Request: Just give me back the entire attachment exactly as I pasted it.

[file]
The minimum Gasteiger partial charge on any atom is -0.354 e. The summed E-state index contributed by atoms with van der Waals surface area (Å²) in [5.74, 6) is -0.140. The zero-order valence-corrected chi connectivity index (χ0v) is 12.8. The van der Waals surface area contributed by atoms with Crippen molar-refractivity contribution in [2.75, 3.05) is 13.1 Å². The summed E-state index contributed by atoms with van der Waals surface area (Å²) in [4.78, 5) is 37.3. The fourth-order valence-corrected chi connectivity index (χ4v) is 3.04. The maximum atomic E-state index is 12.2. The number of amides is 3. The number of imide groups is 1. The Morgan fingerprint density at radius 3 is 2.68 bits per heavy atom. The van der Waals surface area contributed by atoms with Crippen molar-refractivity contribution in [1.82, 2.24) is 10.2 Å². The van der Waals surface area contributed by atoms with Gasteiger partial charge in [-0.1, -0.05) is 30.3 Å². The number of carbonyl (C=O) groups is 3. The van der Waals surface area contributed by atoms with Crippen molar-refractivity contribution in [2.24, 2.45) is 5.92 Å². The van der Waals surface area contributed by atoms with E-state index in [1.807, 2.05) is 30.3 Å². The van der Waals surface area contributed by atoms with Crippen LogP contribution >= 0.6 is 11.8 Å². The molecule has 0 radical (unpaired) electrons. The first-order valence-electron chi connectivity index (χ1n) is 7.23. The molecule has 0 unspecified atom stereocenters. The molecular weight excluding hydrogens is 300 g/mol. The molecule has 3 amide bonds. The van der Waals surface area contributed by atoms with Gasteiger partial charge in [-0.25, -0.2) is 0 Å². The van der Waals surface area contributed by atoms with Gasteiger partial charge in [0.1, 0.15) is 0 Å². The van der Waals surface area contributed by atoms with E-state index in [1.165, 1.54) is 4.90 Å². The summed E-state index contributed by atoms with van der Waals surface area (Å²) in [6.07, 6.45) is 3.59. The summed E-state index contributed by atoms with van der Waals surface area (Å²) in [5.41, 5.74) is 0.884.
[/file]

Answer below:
The minimum Gasteiger partial charge on any atom is -0.354 e. The summed E-state index contributed by atoms with van der Waals surface area (Å²) in [5.74, 6) is -0.140. The zero-order valence-corrected chi connectivity index (χ0v) is 12.8. The van der Waals surface area contributed by atoms with Crippen molar-refractivity contribution in [2.75, 3.05) is 13.1 Å². The summed E-state index contributed by atoms with van der Waals surface area (Å²) in [4.78, 5) is 37.3. The fourth-order valence-corrected chi connectivity index (χ4v) is 3.04. The maximum atomic E-state index is 12.2. The number of amides is 3. The number of imide groups is 1. The Morgan fingerprint density at radius 3 is 2.68 bits per heavy atom. The van der Waals surface area contributed by atoms with Crippen molar-refractivity contribution in [1.82, 2.24) is 10.2 Å². The van der Waals surface area contributed by atoms with Gasteiger partial charge in [-0.1, -0.05) is 30.3 Å². The number of carbonyl (C=O) groups is 3. The van der Waals surface area contributed by atoms with Crippen molar-refractivity contribution in [2.24, 2.45) is 5.92 Å². The van der Waals surface area contributed by atoms with E-state index in [1.807, 2.05) is 30.3 Å². The van der Waals surface area contributed by atoms with Crippen LogP contribution >= 0.6 is 11.8 Å². The molecule has 0 radical (unpaired) electrons. The first-order valence-electron chi connectivity index (χ1n) is 7.23. The molecule has 0 unspecified atom stereocenters. The molecular weight excluding hydrogens is 300 g/mol. The molecule has 3 amide bonds. The van der Waals surface area contributed by atoms with Gasteiger partial charge in [-0.25, -0.2) is 0 Å². The van der Waals surface area contributed by atoms with Gasteiger partial charge in [0.1, 0.15) is 0 Å². The van der Waals surface area contributed by atoms with E-state index in [1.165, 1.54) is 4.90 Å². The summed E-state index contributed by atoms with van der Waals surface area (Å²) in [6.07, 6.45) is 3.59. The summed E-state index contributed by atoms with van der Waals surface area (Å²) in [5.41, 5.74) is 0.884.